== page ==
ENID, Okla. —
It’s with personal sadness Randy Turney is retiring from coaching after 34 years at the helm with stops at Drummond, Dover, Burlington, Enid, Medford, Cherokee and Burlington again.
Turney’s career coincides with much of mine at the Enid News & Eagle. He started at Drummond in 1977-78, and I came here in June 1978.
I remember him as a young coach at Drummond. More importantly, he remembers me as a young sports writer.
Since we were born six days apart, I always consider him a young coach.
I’m grateful for him, though, that he goes out on top, having taken a seven-man Burlington team to the Class B state tournament.
He had as much fire, if not more, in the last game that I covered him than he did the first time I covered him so many years ago.
It wouldn’t be Randy Turney if he wasn’t stomping his foot or getting into the face of a player during a timeout or stoppage in play.
The late John Clausing once said his favorite part about being Enid’s public address announcer was hearing Turney talk to his team and intensity he showed.
That was Randy Turney, the competitor.
Turney, the person, cared deeply about those kids. He might yell at those kids during a game, but he would brag on them afterwards. Brandon Gosselin and Lane Newlin of this year’s senior class, he said, were as good as leaders as he ever had.
He was prouder of Burlington winning the state academic championship the last four years, than he was the Elks reaching the state tournament three straight times. His job, he felt, was not just to produce good basketball players, but good people.
When the game was over, it was over.
There were times you could hear Turney outside the locker room when talking to his team after a game. After he stepped out, he was calm and collected, never taking out any frustration he might have had during the game on others.
The respect for Turney could be seen at the area losers bracket finals.
Mulhall-Orlando fans complained about Turney getting out of the coaches box, especially when Panthers coach Alex Beene was called for a technical foul.
But official Mark Martin said Turney was just shouting out instructions to his players and not criticizing officials as Beene was.
Beene himself said Turney’s coaching was the key to the Elks’ 56-38 victory.
“Their zone was incredible,’’ he said. “That man (Turney) has been teaching that zone longer than I’ve been alive. It’s tough to beat a man who teaches an incredible zone.’’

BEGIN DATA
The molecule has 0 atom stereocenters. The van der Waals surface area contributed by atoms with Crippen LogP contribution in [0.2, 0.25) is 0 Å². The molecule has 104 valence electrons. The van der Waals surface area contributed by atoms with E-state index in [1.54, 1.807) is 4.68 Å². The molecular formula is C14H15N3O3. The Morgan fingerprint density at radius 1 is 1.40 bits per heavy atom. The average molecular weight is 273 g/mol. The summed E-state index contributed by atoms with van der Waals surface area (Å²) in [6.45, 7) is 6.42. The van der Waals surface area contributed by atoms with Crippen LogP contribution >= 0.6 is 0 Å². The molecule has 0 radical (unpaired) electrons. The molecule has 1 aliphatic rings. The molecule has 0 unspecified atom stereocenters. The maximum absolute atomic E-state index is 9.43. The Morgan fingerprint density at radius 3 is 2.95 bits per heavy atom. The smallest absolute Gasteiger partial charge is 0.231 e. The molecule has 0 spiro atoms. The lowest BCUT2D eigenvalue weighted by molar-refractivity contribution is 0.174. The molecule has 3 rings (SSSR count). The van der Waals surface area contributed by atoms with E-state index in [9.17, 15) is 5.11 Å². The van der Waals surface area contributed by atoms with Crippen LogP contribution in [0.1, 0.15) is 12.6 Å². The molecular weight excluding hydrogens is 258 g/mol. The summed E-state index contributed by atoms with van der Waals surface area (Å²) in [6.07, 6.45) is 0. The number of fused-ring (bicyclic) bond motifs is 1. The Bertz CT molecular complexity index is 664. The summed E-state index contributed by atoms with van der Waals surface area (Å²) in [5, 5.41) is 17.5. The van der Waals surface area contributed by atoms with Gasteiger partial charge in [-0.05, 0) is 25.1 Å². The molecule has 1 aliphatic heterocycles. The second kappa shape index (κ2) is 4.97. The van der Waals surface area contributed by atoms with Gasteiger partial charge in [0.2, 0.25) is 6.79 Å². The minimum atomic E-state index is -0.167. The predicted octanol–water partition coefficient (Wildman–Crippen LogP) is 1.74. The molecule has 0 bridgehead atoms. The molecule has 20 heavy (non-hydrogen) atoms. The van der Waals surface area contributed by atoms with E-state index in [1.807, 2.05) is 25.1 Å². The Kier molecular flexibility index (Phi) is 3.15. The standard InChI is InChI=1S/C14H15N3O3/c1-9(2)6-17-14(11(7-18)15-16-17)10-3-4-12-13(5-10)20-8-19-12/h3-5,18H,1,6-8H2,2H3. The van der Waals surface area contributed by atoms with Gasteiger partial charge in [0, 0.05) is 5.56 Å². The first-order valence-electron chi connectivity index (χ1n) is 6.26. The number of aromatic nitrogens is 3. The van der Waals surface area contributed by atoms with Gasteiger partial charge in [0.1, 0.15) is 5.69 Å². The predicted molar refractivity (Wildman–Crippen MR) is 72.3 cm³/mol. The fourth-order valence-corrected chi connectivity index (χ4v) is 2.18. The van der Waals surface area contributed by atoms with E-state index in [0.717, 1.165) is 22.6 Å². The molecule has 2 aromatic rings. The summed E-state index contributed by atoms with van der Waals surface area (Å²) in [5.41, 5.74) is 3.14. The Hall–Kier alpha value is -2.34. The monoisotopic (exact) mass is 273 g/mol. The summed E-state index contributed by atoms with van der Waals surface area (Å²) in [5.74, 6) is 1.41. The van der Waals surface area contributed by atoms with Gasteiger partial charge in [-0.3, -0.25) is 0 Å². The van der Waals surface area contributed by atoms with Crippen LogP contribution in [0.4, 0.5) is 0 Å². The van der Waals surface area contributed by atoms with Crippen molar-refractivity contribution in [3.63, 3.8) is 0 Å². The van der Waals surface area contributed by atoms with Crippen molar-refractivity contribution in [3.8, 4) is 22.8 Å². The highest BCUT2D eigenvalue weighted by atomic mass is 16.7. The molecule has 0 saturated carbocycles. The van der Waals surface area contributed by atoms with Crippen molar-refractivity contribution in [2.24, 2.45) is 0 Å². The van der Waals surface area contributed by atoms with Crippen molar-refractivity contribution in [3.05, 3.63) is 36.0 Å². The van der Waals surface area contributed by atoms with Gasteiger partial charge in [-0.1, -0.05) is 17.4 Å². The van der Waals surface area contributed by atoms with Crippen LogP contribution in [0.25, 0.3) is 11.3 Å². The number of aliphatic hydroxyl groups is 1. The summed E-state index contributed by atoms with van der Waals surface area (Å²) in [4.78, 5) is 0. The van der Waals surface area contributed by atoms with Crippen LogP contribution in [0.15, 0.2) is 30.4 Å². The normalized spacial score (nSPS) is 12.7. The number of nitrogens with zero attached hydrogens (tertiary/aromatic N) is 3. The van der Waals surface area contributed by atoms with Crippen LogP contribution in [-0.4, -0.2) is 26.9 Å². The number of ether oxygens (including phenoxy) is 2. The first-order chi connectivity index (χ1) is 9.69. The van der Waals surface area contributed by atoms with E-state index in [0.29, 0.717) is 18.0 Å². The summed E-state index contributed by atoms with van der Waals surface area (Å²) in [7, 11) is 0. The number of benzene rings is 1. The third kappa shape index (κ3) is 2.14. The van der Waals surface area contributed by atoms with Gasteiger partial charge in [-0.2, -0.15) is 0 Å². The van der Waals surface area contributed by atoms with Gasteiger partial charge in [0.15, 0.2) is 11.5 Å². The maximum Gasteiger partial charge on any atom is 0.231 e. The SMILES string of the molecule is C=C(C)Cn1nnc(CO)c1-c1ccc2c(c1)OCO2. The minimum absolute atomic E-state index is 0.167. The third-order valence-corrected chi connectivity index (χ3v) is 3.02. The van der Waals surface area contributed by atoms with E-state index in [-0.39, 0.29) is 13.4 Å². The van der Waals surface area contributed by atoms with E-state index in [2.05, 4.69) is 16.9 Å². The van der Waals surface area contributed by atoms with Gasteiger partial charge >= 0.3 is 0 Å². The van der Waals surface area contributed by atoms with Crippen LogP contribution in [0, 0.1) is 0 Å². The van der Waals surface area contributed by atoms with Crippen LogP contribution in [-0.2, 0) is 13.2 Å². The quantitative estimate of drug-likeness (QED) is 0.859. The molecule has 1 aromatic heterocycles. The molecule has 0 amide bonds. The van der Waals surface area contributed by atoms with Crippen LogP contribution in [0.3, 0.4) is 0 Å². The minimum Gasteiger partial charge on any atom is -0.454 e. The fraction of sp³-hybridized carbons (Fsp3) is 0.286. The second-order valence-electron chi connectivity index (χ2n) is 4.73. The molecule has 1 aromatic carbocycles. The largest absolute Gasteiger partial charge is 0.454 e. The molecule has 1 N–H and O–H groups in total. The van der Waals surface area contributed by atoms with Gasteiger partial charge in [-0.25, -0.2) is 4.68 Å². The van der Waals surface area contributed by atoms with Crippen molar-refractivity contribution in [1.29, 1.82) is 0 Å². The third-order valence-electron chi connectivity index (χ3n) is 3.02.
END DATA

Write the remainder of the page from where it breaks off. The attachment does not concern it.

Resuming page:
Turney was a promoter of northwest Oklahoma basketball. He would be the one to call to say a coach (Brent Rousey’s 600th career win) reached a milestone or a player had made an individual honor, even if it wasn’t one of his own.
When EHS basketball announcer Steve Kasey of KGWA died, Turney was on the phone to me with remembrances of the good times. He made sure Kasey was recognized at the Cherokee Strip Tournament for his contributions to high school basketball.
He made sure credit was given to players and assistants before himself.
On a personal note, he boosted my ego a time or two, for which I’m very grateful.
He showed small-school coaches could win at the 6A level when he took the Plainsmen to the 1995 state tournament.
He didn’t inherit a program with riches. EHS was 8-14 and 5-18 the two years before his arrival and was 6-17 his first year, losing to Edmond Memorial 89-37 in the regional tournament.
He followed that with seasons of 14-9 and 15-9, before going to Medford. That wasn’t a surprise because his heart was small-town. When EHS was off, he could be seen at small school games.
It’s not surprising he’s getting out because of family. He was more excited about his daughter Tasha’s Pond Creek-Hunter girls reaching state for the first time than he was himself going for the 12th.
He had a dream day at the Cherokee Tournament when Tasha’s girls won the championship and daughter Tana’s Kremlin-Hillsdale girls won the consolation title. His 600th career victory in the boys’ third-place game was a distant third to him in importance, but it meant a lot more since Tasha and Tana were there.
He had gotten out of coaching for two years to follow Tasha at Oklahoma Christian and Tana at NOC Enid. His biggest thrill was taking Medford’s girls to the state tournament in 2002 when his two daughters were teammates.
Of course, the one game, he may not attend is Kremlin-Hillsdale against Pond Creek-Hunter. Turney made sure he was out scouting when his two daughters faced off this year.
His wife, Robyn, was always at his side as both an assistant and a scorekeeper. She was just grateful Burlington’s boys were playing in the afternoon and Pond Creek-Hunter’s girls were at night.
“God is good,’’ she said.
So are the Turneys. They will be missed.
Campbell is a News & Eagle sports writer.